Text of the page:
The “Freddie Gray” Trials: It’s A Complicated Case—A Hung Jury Is Not an Acquittal

This afternoon, around 4:00 P.M., I was driving my mother from Northeast Baltimore to the Central Post Office in Baltimore, on the eastern edge of downtown. On Harford Road, near Clifton Park, I spotted two helicopters hovering over downtown. My mother asked me to turn on the radio, to a news station.

That is how I learned that Judge Barry G. Williams declared a mistrial in the case of Officer William Porter, the first of six Baltimore City Police Officers charged in the death of Freddie Gray, after a mere 48 hours of jury deliberation. Technically, this was Day 3 of the deliberations, but in fact, the jury had deliberated for only 48 hours.

Initially, I was really upset at Judge Williams for “caving” to his own arbitrary deadline—it appears that at the beginning of the trial, he promised the jury they would be done by December 17. Legally, there was no set time for the deliberations! But certainly, I thought, the jury could have kept going until tomorrow.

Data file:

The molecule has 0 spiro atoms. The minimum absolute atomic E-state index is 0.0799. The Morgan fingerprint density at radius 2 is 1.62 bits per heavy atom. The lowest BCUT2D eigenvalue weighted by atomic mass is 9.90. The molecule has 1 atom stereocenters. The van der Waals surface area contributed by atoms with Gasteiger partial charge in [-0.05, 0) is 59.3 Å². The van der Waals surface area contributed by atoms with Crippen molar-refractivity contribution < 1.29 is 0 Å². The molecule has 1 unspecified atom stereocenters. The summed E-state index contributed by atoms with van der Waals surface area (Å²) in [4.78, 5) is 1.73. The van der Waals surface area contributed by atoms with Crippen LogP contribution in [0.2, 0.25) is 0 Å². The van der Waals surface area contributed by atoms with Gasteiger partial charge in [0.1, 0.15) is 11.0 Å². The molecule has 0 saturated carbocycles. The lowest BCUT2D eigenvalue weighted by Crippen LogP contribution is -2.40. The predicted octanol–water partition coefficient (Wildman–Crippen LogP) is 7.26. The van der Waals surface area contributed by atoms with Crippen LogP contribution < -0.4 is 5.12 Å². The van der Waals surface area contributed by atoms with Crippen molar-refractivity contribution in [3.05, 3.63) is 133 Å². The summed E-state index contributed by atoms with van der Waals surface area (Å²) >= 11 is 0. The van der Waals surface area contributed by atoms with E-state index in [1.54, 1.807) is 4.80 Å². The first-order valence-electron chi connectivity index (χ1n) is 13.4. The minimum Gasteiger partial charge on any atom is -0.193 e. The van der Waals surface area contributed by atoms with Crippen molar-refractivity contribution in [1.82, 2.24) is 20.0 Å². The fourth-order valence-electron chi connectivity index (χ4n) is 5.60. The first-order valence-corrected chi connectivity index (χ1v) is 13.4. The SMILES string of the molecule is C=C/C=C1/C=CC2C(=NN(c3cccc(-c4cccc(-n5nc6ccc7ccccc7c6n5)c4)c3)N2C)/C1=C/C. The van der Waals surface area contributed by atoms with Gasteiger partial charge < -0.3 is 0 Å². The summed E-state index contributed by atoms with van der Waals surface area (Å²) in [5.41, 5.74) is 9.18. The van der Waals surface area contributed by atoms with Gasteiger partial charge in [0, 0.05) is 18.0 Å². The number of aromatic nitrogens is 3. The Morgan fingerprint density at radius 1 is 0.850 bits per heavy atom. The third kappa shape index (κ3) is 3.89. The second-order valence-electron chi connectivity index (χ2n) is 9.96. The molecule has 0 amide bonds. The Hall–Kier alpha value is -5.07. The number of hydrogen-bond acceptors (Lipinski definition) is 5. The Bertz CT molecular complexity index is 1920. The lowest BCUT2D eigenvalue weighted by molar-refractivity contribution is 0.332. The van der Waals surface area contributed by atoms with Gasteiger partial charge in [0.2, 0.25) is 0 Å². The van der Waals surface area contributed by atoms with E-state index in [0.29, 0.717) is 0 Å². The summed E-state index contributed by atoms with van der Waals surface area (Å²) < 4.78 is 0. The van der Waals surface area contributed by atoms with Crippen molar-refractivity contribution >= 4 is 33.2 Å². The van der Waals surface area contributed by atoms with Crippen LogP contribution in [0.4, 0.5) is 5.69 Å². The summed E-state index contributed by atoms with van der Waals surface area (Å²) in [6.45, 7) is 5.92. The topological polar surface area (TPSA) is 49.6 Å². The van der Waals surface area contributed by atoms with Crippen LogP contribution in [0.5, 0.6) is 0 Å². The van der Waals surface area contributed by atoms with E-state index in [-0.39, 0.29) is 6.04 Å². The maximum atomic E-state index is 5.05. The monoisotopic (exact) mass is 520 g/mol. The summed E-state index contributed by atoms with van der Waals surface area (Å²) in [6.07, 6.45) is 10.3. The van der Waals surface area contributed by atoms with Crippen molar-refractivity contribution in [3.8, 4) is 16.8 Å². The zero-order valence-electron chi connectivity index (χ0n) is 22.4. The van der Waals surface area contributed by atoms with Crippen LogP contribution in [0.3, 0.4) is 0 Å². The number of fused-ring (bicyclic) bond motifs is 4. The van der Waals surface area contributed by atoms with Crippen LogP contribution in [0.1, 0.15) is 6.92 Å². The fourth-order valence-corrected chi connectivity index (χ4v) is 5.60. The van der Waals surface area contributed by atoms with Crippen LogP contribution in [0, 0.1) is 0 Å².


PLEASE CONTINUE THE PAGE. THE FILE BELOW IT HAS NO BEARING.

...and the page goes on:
I am still disappointed, but I am thankful for three things: (1) that the prosecutor will probably retry this case, (2) that Baltimoreans’ response to the mistrial has so far been peaceful, and (3) that the other five officers still face their day in court and could still be brought to justice in this case.

I began writing this article yesterday. I wanted to try to dig out the meat of this case, for my own understanding, and for people who live outside of Baltimore, as much as for other Baltimoreans like myself. There are details about what happened to Freddie Gray that just don’t add up. What follows is the story I began writing yesterday.


When I heard late yesterday afternoon that the jury in the Officer Porter case—the first of six trials concerning the death of Freddie Gray—was deadlocked, I was dismayed and more than a little worried. But, then, I considered their dilemma.